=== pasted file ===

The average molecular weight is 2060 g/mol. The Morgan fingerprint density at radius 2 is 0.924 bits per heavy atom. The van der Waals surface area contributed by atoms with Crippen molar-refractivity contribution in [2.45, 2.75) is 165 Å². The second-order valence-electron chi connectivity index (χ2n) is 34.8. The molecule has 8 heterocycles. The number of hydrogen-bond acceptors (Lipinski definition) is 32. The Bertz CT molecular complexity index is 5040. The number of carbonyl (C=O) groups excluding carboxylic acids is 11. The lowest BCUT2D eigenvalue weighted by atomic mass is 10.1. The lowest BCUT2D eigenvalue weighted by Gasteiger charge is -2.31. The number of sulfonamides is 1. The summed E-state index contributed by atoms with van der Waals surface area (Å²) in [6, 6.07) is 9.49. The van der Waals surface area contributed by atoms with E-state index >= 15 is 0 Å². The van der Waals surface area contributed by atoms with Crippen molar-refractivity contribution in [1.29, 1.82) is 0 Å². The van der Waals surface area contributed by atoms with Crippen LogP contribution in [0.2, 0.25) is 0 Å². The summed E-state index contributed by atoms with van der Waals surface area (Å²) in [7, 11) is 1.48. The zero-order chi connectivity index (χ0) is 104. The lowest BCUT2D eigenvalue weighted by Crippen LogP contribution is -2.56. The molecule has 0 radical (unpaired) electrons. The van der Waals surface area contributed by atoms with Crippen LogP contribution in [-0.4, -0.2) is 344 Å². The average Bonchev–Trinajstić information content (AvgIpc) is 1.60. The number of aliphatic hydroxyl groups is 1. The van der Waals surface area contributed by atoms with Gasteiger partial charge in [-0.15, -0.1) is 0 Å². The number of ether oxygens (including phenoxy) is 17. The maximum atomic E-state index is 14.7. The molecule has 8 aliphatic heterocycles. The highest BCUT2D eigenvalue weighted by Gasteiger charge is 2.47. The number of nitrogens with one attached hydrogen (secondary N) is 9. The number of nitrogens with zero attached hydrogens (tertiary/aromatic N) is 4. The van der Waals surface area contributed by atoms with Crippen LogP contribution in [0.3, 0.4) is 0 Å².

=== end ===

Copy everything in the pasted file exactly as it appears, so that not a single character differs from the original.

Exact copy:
The average molecular weight is 2060 g/mol. The Morgan fingerprint density at radius 2 is 0.924 bits per heavy atom. The van der Waals surface area contributed by atoms with Crippen molar-refractivity contribution in [2.45, 2.75) is 165 Å². The second-order valence-electron chi connectivity index (χ2n) is 34.8. The molecule has 8 heterocycles. The number of hydrogen-bond acceptors (Lipinski definition) is 32. The Bertz CT molecular complexity index is 5040. The number of carbonyl (C=O) groups excluding carboxylic acids is 11. The lowest BCUT2D eigenvalue weighted by atomic mass is 10.1. The lowest BCUT2D eigenvalue weighted by Gasteiger charge is -2.31. The number of sulfonamides is 1. The summed E-state index contributed by atoms with van der Waals surface area (Å²) in [6, 6.07) is 9.49. The van der Waals surface area contributed by atoms with E-state index >= 15 is 0 Å². The van der Waals surface area contributed by atoms with Crippen molar-refractivity contribution in [1.29, 1.82) is 0 Å². The van der Waals surface area contributed by atoms with Crippen LogP contribution in [0.2, 0.25) is 0 Å². The summed E-state index contributed by atoms with van der Waals surface area (Å²) in [7, 11) is 1.48. The zero-order chi connectivity index (χ0) is 104. The lowest BCUT2D eigenvalue weighted by Crippen LogP contribution is -2.56. The molecule has 0 radical (unpaired) electrons. The van der Waals surface area contributed by atoms with Crippen LogP contribution in [-0.4, -0.2) is 344 Å². The average Bonchev–Trinajstić information content (AvgIpc) is 1.60. The number of aliphatic hydroxyl groups is 1. The van der Waals surface area contributed by atoms with Gasteiger partial charge in [-0.15, -0.1) is 0 Å². The number of ether oxygens (including phenoxy) is 17. The maximum atomic E-state index is 14.7. The molecule has 8 aliphatic heterocycles. The highest BCUT2D eigenvalue weighted by Gasteiger charge is 2.47. The number of nitrogens with one attached hydrogen (secondary N) is 9. The number of nitrogens with zero attached hydrogens (tertiary/aromatic N) is 4. The van der Waals surface area contributed by atoms with Crippen LogP contribution in [0.3, 0.4) is 0 Å².